(Reuters) - A Las Vegas museum devoted to the exploits of Tommy gun-wielding mobsters will open a permanent display that explores the “rampant corruption” of global soccer’s scandal-rocked governing body, which has drawn comparisons to organized crime.
The new exhibit, announced Tuesday by a museum showcasing some of the most brutal and exploitative criminal activity in U.S. history, follows a corruption scandal that has created the worst crisis in FIFA’s 111-year history.
The Mob Museum will unveil the display of photographs, news articles, and original narratives called “The ‘Beautiful Game’ Turns Ugly”, in September.
“The Museum’s new FIFA exhibit gives a breakdown of the kickbacks, secrecy and match-fixing associated with the scandal,” the museum said in a statement. “The display provides an incisive and eye-opening look into the rampant corruption that plagues (FIFA).”
In late May, U.S. prosecutors in New York indicted nine soccer officials, most of whom held or had held FIFA positions, and five sports media and promotions executives in schemes involving $150 million in bribes over a period of 24 years.
Prosecutors said their investigation exposed complex money laundering schemes, millions of dollars in untaxed income and tens of millions of dollars in offshore accounts held by the soccer officials.
The scandal has triggered calls from leading FIFA sponsors as well as labor union and anti-corruption groups that the soccer entity agree to be monitored by a fully independent reform commission.
On Wednesday, Argentine football great Diego Maradona said he wants to fight the “mafia” responsible for the corruption scandal that has rocked the Zurich-based Federation Internationale de Football Association.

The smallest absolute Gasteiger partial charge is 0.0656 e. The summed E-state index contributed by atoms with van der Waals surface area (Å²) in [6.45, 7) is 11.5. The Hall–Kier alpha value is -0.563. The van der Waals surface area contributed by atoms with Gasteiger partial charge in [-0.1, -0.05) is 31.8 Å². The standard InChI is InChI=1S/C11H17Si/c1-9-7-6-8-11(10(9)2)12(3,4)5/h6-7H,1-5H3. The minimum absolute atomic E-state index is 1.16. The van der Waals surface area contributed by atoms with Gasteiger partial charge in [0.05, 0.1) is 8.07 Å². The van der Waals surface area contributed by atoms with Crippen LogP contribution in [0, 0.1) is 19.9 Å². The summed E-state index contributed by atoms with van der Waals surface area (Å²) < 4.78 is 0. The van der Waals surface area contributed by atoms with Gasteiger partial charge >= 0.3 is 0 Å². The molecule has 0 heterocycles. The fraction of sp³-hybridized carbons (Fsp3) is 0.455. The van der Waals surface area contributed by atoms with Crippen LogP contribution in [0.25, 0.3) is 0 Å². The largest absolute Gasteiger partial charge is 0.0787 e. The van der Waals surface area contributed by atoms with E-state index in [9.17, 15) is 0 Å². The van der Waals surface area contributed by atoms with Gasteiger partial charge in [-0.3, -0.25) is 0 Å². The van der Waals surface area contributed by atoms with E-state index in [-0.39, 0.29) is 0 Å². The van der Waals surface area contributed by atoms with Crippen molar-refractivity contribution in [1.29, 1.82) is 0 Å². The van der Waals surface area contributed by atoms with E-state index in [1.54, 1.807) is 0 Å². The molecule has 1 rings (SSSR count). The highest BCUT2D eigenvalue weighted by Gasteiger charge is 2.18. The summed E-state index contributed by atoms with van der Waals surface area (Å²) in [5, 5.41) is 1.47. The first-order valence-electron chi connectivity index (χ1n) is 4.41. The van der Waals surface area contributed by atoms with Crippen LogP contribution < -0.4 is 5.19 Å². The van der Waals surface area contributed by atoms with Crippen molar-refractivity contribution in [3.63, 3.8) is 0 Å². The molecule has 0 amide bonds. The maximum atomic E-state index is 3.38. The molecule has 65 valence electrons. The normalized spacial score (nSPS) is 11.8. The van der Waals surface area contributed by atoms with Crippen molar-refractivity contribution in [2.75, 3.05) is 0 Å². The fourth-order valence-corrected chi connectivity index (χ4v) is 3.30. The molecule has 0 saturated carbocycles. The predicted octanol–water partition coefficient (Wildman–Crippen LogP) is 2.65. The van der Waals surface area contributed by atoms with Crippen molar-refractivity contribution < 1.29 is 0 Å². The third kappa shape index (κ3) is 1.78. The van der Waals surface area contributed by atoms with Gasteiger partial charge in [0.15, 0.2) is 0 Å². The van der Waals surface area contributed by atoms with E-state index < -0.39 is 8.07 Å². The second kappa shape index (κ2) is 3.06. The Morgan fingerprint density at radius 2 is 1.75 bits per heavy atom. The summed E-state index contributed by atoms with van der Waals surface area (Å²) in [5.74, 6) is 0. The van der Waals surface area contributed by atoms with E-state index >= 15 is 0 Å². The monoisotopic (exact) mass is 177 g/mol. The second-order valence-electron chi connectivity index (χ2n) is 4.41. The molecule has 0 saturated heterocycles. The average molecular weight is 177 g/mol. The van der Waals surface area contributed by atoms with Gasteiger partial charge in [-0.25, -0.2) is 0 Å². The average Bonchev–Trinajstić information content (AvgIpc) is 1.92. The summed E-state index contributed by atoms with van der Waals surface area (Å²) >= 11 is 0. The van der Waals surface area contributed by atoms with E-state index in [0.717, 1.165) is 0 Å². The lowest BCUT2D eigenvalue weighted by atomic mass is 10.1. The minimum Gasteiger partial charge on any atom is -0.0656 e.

The museum said its exhibit, staged in an area devoted to international organized crime, will provide foreign tourists visiting the Nevada city famed for gambling and show-business an “especially resonant example of the different shapes organized crime can take.”
FIFA did not immediately respond to a request for comment on the exhibit.
The Mob Museum, or more formally the National Museum of Organized Crime & Law Enforcement, offers exhibits that piece together the story of organized crime in America and how it came to shape Las Vegas.
Among them is a brick wall that absorbed bullets aimed at seven mobsters in Chicago’s infamous 1929 St. Valentine’s Day Massacre, Prohibition-era whiskey flasks, Kennedy-era FBI wiretaps, and suits worn by fictional HBO mob boss Tony Soprano.
One section explains the “Web of Deceit” woven by the mob in its heyday, influencing U.S. national elections and Cuba’s Fidel Castro.
Reporting by Eric M. Johnson in Seattle; Editing by Dan Whitcomb and Andrew Hay